The function of Greek life has not changed since its inception. Today, Greek life is very much the same White-dominated space. Fraternities are no longer the only institution; sororities profit from the same benefits, too. Even if a Person of Color is brave enough to attempt pledging and lucky enough to be granted acceptance, they are assimilated by Greek life’s White culture. After all, it was meant for no one but whites. Apart from the entry barrier that arises simply from one’s skin color, there is an astronomical fee just to live with a dozen other people in a room meant for one or two. By demanding such a high upfront cost, Greek life ensures its forefathers’ skin color is always the dominant one.

And the university has allowed it for centuries.

The UO allows sexual assault to be expected because Greek life attracts these rich, White dollar. Built on this inherently racist institution, the university’s most profitable alumni were predominately White men whose fraternity connections facilitated their success after graduation. As a result “colleges are afraid to take a hard line with fraternities because they depend on their wealthy alumni for donations,” Libby Nelson wrote for Vox. Rather than take drastic measures to protect students from the wealth of ways they could be harmed in a frat house, Nelson wrote that the university pursues regulations making itself “less liable for deaths and accidents.” Elizabeth Armstrong’s book “Paying for the Party” details the relationship further, exposing how universities purposely attract affluent, party-driven students, as they will cost the university the least and produce another generation of alumni donors. In return, Armstrong wrote, the university turns a blind eye to pervasive sexual assault, abysmal GPA averages, and commonplace underage drinking. To Armstrong, that translates to protecting Greek life rather than human life in the midst of a pandemic.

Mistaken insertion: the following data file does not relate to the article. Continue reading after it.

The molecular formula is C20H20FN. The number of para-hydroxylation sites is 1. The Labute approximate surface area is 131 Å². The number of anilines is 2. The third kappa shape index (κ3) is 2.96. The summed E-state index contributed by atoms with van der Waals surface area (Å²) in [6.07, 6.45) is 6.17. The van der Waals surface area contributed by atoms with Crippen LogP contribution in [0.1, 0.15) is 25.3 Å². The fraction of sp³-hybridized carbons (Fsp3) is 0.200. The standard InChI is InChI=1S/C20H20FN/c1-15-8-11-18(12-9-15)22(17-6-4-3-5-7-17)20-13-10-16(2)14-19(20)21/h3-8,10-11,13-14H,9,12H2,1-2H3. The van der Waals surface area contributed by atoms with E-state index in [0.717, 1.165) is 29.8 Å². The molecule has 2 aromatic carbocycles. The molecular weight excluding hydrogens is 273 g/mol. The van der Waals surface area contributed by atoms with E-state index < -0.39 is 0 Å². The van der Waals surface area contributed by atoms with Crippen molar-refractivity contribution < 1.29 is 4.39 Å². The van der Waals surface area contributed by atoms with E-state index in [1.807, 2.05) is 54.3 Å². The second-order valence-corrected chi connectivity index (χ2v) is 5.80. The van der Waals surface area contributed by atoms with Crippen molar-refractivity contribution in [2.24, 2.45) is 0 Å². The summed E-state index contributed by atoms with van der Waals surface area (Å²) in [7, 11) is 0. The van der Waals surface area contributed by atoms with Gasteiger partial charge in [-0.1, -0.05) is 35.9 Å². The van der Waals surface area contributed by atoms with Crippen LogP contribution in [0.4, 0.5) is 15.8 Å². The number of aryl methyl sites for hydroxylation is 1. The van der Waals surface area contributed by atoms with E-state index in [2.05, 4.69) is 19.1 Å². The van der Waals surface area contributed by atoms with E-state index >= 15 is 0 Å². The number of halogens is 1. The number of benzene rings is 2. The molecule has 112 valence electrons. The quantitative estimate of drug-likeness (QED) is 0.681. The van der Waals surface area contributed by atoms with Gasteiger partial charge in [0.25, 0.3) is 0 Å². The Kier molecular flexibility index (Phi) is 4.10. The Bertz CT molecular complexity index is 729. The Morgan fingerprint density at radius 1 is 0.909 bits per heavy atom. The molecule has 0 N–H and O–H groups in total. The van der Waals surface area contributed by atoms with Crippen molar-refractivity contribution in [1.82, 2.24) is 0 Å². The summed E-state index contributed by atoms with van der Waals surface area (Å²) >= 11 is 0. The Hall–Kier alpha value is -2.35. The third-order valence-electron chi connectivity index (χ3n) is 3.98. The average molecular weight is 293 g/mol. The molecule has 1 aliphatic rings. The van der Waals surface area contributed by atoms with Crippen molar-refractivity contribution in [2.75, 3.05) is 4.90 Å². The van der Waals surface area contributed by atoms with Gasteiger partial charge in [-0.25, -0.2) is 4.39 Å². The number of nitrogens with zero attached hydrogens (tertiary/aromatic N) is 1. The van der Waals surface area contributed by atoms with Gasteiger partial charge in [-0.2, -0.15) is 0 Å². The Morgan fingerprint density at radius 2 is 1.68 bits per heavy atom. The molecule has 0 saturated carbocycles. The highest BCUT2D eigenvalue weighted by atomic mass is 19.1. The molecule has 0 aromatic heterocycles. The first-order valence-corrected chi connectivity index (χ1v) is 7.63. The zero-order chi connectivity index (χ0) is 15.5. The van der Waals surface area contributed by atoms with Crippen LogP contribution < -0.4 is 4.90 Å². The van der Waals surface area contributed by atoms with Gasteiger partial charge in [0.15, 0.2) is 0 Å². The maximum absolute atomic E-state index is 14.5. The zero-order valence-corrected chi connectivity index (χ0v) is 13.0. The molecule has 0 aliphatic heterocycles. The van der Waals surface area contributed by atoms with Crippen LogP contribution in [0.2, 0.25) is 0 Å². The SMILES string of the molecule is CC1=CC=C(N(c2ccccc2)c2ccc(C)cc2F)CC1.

COVID-19 has brought Greek life to the forefront of the discussion regarding student safety on college campuses. Greeks’ inherent drive to party is the greatest threat to the university’s original purpose ─ education. By merely existing during the pandemic, they create a ripple effect that hurts those that are not a part of Greek life.

But this has always been the case; Greek life has been damaging the essence of higher education and its campus long before this pandemic began. To treat Greek life as a threat to the campus only during the pandemic will once again shunt its multi-century history of explicit and implicit racism, its rampant sexual assault and poisonous misconduct with alcohol back into the shadows where it was before the pandemic.

The burden, then, is on the administration. Though naive to imagine it possible to abolish any white institution in this white nation, COVID-19 must serve as its beginning. For far too long, the university has excused constant endangerment on campus for financial gain. The administration must, for once, live up to its principles and barricade the doors to Greek life. Without a new precedent of control, the current one, where sexism, racism, abuse and endangerment are excused and silenced, will prevail, emboldened.